Larmor formula

Explore the Larmor formula, its significance, derivation, and applications in classical electromagnetism, with a calculation example.

Larmor Formula: A Comprehensive Overview

The Larmor formula, named after physicist Joseph Larmor, is a fundamental equation in classical electromagnetism. This formula calculates the power radiated by a charged particle as it accelerates or decelerates. In this article, we delve into the significance and applications of the Larmor formula, as well as its derivation.

Significance of the Larmor Formula

The Larmor formula is significant because it allows us to determine the energy loss of an accelerating charged particle due to electromagnetic radiation. This energy loss is responsible for various phenomena observed in physics, such as synchrotron radiation and bremsstrahlung. By providing a quantitative understanding of energy loss, the Larmor formula plays a crucial role in the study and design of particle accelerators, astrophysics, and other areas where charged particles undergo acceleration.

Derivation of the Larmor Formula

The derivation of the Larmor formula is rooted in classical electromagnetism, using Maxwell’s equations and the Lorentz force. First, the power radiated by an accelerating charged particle is calculated by determining the Poynting vector, which represents the energy flux of the electromagnetic field. Next, this energy flux is integrated over a sphere surrounding the particle, taking into account the retarded potentials and the acceleration of the charged particle. Finally, after some mathematical manipulations, the Larmor formula is obtained.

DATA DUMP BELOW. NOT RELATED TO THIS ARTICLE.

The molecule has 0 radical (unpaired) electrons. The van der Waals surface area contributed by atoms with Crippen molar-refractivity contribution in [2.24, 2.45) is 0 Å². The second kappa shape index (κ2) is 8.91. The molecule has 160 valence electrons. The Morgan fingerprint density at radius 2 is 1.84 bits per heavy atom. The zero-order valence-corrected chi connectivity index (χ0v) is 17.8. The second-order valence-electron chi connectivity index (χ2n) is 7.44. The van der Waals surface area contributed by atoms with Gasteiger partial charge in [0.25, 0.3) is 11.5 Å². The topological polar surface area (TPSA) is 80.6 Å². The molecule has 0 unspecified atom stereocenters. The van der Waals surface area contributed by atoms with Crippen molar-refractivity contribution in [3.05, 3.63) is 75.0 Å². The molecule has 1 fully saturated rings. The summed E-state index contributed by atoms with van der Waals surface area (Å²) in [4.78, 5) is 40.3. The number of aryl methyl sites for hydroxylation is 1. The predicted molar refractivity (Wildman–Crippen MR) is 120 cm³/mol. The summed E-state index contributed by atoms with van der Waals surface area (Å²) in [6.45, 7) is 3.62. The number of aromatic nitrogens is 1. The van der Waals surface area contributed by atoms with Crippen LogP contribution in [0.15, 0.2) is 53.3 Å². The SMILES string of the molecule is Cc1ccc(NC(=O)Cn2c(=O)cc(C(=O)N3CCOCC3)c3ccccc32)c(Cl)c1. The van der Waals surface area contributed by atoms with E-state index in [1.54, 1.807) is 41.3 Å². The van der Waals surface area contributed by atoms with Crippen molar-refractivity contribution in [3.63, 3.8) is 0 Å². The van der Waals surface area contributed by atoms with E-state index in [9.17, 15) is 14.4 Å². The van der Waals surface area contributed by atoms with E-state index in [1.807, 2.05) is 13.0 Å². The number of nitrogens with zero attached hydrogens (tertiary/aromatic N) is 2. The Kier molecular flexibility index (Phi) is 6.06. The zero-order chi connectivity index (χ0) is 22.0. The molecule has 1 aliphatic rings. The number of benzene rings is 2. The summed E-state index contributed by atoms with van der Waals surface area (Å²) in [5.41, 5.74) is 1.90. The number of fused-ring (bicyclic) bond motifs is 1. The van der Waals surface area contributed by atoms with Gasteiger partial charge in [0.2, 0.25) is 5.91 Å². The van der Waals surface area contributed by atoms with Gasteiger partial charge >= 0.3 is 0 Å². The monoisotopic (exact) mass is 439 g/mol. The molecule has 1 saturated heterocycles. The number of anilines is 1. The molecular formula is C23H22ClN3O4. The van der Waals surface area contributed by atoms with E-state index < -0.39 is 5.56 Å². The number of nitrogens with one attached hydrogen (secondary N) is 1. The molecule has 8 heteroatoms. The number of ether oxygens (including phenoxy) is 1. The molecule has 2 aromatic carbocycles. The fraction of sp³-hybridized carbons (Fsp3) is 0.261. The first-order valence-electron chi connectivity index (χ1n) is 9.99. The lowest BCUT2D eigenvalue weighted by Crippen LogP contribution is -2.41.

Expression of the Larmor Formula

The Larmor formula can be expressed as:

P = (2/3) * (q2 * a2) / (c3 * 4πε0)


  • P is the power radiated by the accelerating charged particle.
  • q is the charge of the particle.
  • a is the magnitude of the acceleration of the particle.
  • c is the speed of light in vacuum.
  • ε0 is the vacuum permittivity.

It is important to note that the Larmor formula is only valid for non-relativistic scenarios, as it does not take into account the effects of special relativity. For relativistic cases, the Larmor formula must be modified accordingly.

Applications of the Larmor Formula

Some of the key applications of the Larmor formula include:

  1. Estimating energy loss in particle accelerators, which helps to optimize their design and operation.
  2. Understanding astrophysical phenomena, such as the radiation emitted by electrons spiraling in magnetic fields of neutron stars and black holes.
  3. Studying atomic and molecular processes, such as collisions between charged particles and atoms or molecules, where energy is radiated as bremsstrahlung radiation.
  4. Designing antennas and transmitters in communication systems, by estimating the radiation efficiency and power output.

In conclusion, the Larmor formula is a vital tool in classical electromagnetism, offering insights into the power radiated by accelerating charged particles. Its applications span a wide range of disciplines, making it an indispensable equation in modern physics.

Example of a Calculation Using the Larmor Formula

Let’s consider an electron that is undergoing constant acceleration. We will calculate the power radiated by the electron due to this acceleration.


  • Charge of the electron (q) = -1.6 x 10-19 C
  • Acceleration of the electron (a) = 5.0 x 1015 m/s2
  • Speed of light in vacuum (c) = 3.0 x 108 m/s
  • Vacuum permittivity (ε0) = 8.85 x 10-12 C2/N·m2

We will use the Larmor formula:

P = (2/3) * (q2 * a2) / (c3 * 4πε0)

First, we calculate the square of the charge and the square of the acceleration:

q2 = (1.6 x 10-19 C)2 = 2.56 x 10-38 C2

a2 = (5.0 x 1015 m/s2)2 = 2.5 x 1031 m2/s4

Next, we calculate the cube of the speed of light:

c3 = (3.0 x 108 m/s)3 = 2.7 x 1025 m3/s3

Now, we can substitute these values into the Larmor formula:

P = (2/3) * (2.56 x 10-38 C2 * 2.5 x 1031 m2/s4) / (2.7 x 1025 m3/s3 * 4π * 8.85 x 10-12 C2/N·m2)

After calculating the expression, we get:

P ≈ 1.31 x 10-11 W

Thus, the power radiated by the accelerating electron is approximately 1.31 x 10-11 watts.

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